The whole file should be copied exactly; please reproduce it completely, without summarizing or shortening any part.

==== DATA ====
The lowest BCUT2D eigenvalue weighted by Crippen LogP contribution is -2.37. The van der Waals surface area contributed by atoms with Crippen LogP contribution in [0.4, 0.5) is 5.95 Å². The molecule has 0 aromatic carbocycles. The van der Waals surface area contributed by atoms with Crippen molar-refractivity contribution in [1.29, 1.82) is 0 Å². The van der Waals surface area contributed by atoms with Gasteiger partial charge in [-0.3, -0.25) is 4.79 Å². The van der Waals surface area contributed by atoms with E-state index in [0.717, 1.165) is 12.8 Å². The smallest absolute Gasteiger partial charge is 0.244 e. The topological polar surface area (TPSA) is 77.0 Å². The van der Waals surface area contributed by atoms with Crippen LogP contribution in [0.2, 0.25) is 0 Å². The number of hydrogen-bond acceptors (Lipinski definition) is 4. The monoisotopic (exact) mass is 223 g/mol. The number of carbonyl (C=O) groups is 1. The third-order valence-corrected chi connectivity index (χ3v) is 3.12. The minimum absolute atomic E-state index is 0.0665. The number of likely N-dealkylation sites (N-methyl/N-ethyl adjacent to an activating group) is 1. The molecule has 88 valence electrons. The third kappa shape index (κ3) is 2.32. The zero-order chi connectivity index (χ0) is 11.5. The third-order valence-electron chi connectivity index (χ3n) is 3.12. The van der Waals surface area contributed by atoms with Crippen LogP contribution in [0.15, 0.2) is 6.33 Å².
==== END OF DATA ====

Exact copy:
The lowest BCUT2D eigenvalue weighted by Crippen LogP contribution is -2.37. The van der Waals surface area contributed by atoms with Crippen LogP contribution in [0.4, 0.5) is 5.95 Å². The molecule has 0 aromatic carbocycles. The van der Waals surface area contributed by atoms with Crippen molar-refractivity contribution in [1.29, 1.82) is 0 Å². The van der Waals surface area contributed by atoms with Gasteiger partial charge in [-0.3, -0.25) is 4.79 Å². The van der Waals surface area contributed by atoms with E-state index in [0.717, 1.165) is 12.8 Å². The smallest absolute Gasteiger partial charge is 0.244 e. The topological polar surface area (TPSA) is 77.0 Å². The van der Waals surface area contributed by atoms with Crippen LogP contribution in [0.2, 0.25) is 0 Å². The number of hydrogen-bond acceptors (Lipinski definition) is 4. The monoisotopic (exact) mass is 223 g/mol. The number of carbonyl (C=O) groups is 1. The third-order valence-corrected chi connectivity index (χ3v) is 3.12. The minimum absolute atomic E-state index is 0.0665. The number of likely N-dealkylation sites (N-methyl/N-ethyl adjacent to an activating group) is 1. The molecule has 88 valence electrons. The third kappa shape index (κ3) is 2.32. The zero-order chi connectivity index (χ0) is 11.5. The third-order valence-electron chi connectivity index (χ3n) is 3.12. The van der Waals surface area contributed by atoms with Crippen LogP contribution in [0.15, 0.2) is 6.33 Å².